Four former Minneapolis police officers pleaded not guilty Tuesday on federal charges they abused their positions of authority to detain George Floyd. Clockwise from top left: Derek Chauvin, J. Alexander Kueng, Tou Thao, Thomas Lane. Hennepin County Sheriff’s Office/TNS

MINNEAPOLIS — Four former Minneapolis police officers pleaded not guilty Tuesday on federal charges they abused their positions of authority to detain George Floyd.

The charges, which run separate from the state’s cases against the same officers, allege Derek Chauvin, J. Alexander Kueng, Thomas Lane and Tou Thao used the “color of the law” to deprive Floyd of his constitutional rights to be “free from the use of unreasonable force” when Chauvin pinned Floyd down with a knee on his neck for more than nine minutes, and the other three did nothing to stop him. “This offense resulted in bodily injury to, and the death of George Floyd,” the charges state.

All four former officers appeared electronically for the hearing in U.S. Magistrate Judge Tony Lueng’s courtroom. Leung planned to hear about 40 motions, mostly on routine matters, such as filing deadlines and whether they plan to call expert witnesses at trial.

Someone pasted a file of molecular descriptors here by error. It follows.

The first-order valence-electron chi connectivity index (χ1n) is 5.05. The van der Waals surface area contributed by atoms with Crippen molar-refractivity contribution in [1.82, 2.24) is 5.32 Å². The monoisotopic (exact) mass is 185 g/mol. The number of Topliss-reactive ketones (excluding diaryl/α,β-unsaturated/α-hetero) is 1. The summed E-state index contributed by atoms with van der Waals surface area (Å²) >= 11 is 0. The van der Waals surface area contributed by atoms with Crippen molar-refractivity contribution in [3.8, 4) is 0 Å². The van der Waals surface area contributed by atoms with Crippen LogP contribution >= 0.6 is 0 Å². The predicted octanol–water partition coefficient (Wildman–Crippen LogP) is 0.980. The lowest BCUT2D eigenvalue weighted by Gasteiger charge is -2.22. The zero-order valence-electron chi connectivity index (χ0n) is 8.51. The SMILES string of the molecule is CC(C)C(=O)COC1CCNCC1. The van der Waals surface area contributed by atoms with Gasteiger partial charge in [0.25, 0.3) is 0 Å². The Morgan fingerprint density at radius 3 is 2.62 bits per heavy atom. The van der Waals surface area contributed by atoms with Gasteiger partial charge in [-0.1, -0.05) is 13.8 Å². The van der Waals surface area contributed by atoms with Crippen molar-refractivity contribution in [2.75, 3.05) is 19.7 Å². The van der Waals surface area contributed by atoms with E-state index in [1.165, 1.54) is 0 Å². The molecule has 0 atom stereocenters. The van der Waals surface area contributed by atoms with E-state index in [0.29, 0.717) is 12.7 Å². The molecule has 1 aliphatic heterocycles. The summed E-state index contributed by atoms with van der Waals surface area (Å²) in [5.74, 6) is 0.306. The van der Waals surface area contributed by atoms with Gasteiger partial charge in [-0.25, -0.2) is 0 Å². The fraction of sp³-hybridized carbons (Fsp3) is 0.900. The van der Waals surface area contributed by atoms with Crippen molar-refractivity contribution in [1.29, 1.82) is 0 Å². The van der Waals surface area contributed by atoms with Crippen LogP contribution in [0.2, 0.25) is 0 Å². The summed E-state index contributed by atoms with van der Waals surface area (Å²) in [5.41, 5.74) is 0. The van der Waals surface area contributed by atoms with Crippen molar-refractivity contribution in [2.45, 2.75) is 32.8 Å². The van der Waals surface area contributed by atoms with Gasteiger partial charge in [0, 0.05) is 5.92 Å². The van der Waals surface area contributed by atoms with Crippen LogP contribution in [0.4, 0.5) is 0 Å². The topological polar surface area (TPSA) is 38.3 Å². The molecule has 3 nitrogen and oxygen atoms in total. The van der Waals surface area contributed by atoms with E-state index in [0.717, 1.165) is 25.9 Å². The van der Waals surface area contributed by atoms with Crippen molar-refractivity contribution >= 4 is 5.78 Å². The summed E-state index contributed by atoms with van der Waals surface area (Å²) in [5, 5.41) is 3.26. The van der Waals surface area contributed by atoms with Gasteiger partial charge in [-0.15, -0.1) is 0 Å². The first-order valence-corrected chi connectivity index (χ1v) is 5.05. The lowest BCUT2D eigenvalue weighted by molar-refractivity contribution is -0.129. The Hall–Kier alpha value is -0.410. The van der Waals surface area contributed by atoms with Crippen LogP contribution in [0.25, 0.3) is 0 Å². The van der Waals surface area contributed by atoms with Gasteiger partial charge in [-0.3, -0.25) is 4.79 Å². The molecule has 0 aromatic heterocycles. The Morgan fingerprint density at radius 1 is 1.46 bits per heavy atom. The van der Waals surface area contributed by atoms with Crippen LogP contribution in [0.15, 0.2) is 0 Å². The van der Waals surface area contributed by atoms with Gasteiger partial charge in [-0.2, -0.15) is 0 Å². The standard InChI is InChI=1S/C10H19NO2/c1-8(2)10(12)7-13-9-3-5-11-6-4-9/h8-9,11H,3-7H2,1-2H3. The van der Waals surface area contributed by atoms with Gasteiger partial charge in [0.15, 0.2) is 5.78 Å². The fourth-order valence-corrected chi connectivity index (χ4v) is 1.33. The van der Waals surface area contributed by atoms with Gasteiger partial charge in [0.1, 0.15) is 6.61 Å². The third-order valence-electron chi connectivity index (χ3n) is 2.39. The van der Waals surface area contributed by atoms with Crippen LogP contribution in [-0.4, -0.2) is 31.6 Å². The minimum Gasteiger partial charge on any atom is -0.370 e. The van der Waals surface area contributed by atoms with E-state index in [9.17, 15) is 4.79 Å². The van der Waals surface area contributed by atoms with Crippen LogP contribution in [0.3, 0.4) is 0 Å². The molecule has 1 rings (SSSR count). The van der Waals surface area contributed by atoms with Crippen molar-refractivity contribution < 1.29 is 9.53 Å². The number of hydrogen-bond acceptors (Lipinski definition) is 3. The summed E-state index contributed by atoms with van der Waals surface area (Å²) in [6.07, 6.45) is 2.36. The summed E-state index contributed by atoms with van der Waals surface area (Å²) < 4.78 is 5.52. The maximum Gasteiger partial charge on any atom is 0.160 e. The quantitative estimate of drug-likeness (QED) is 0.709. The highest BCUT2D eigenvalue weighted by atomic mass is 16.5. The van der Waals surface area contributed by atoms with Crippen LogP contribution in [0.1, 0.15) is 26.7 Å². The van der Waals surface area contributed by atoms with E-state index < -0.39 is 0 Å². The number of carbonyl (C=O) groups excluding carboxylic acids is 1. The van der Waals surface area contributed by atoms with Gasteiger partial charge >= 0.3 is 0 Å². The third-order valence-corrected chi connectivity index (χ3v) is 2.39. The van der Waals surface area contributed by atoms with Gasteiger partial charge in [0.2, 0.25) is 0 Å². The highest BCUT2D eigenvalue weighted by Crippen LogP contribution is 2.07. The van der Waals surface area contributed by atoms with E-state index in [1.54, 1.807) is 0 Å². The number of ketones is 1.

Attorneys for Lane and Kueng argued that the indictment inaccurately cites when the officers started working for the department, telegraphing the defense’s argument that they were rookies on the force who looked to their superiors for how to act. The charges say Lane and Kueng started with Minneapolis police in December 2019, but the defense attorneys said they were only in training at that time. When they detained Floyd, they had only worked a few shifts, said Earl Gray, Lane’s attorney.

“He did take the oath in 2019,” said Gray. “However, he was not on his own, and by that I mean not making decisions on his own, until four days before the incident on May 25,” said Gray. He said the language is important, given the charges deal with whether Lane should have done more to intervene.

Assistant U.S. Attorney Manda Sertich refuted the argument, saying the department records show them as sworn officers beginning in December. “It’s hard to see how there could be an argument made” to the contrary, Sertich said.

Kueng’s, Lane’s and Thao’s attorneys also asked Lueng to sever their cases from Chauvin, meaning they would be tried separately. A jury convicted Chauvin of second-degree murder in the state’s case earlier this year, and the high-profile verdict will prejudice the other three to a jury, their attorneys said.

“His actions are going to be held against us in this trial,” said Gray. “Everybody knows Derek Chauvin was convicted of murder. Are we going to be presumed innocent? I doubt it.”

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